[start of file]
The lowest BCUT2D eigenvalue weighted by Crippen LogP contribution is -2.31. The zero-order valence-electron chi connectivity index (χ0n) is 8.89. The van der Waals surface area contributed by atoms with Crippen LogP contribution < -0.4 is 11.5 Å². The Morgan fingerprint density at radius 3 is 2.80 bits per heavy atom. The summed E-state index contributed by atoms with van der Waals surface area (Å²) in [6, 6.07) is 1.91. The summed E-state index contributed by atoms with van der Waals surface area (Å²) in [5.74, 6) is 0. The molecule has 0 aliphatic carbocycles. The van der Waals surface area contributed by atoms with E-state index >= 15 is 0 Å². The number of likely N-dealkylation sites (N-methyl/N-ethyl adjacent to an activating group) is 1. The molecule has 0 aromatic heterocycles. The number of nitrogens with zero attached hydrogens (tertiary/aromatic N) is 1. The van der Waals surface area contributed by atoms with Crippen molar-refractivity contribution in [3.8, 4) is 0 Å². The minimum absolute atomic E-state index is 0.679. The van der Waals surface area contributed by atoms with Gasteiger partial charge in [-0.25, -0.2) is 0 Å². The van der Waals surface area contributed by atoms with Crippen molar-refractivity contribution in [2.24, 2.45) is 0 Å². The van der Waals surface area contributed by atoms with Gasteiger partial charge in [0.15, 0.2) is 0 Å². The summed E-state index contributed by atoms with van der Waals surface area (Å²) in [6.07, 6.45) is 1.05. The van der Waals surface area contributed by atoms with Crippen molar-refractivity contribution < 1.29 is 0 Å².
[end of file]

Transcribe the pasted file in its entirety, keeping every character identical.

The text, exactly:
The lowest BCUT2D eigenvalue weighted by Crippen LogP contribution is -2.31. The zero-order valence-electron chi connectivity index (χ0n) is 8.89. The van der Waals surface area contributed by atoms with Crippen LogP contribution < -0.4 is 11.5 Å². The Morgan fingerprint density at radius 3 is 2.80 bits per heavy atom. The summed E-state index contributed by atoms with van der Waals surface area (Å²) in [6, 6.07) is 1.91. The summed E-state index contributed by atoms with van der Waals surface area (Å²) in [5.74, 6) is 0. The molecule has 0 aliphatic carbocycles. The van der Waals surface area contributed by atoms with E-state index >= 15 is 0 Å². The number of likely N-dealkylation sites (N-methyl/N-ethyl adjacent to an activating group) is 1. The molecule has 0 aromatic heterocycles. The number of nitrogens with zero attached hydrogens (tertiary/aromatic N) is 1. The van der Waals surface area contributed by atoms with Crippen molar-refractivity contribution in [3.8, 4) is 0 Å². The minimum absolute atomic E-state index is 0.679. The van der Waals surface area contributed by atoms with Gasteiger partial charge in [-0.25, -0.2) is 0 Å². The van der Waals surface area contributed by atoms with Crippen molar-refractivity contribution in [2.24, 2.45) is 0 Å². The van der Waals surface area contributed by atoms with Gasteiger partial charge in [0.15, 0.2) is 0 Å². The summed E-state index contributed by atoms with van der Waals surface area (Å²) in [6.07, 6.45) is 1.05. The van der Waals surface area contributed by atoms with Crippen molar-refractivity contribution < 1.29 is 0 Å².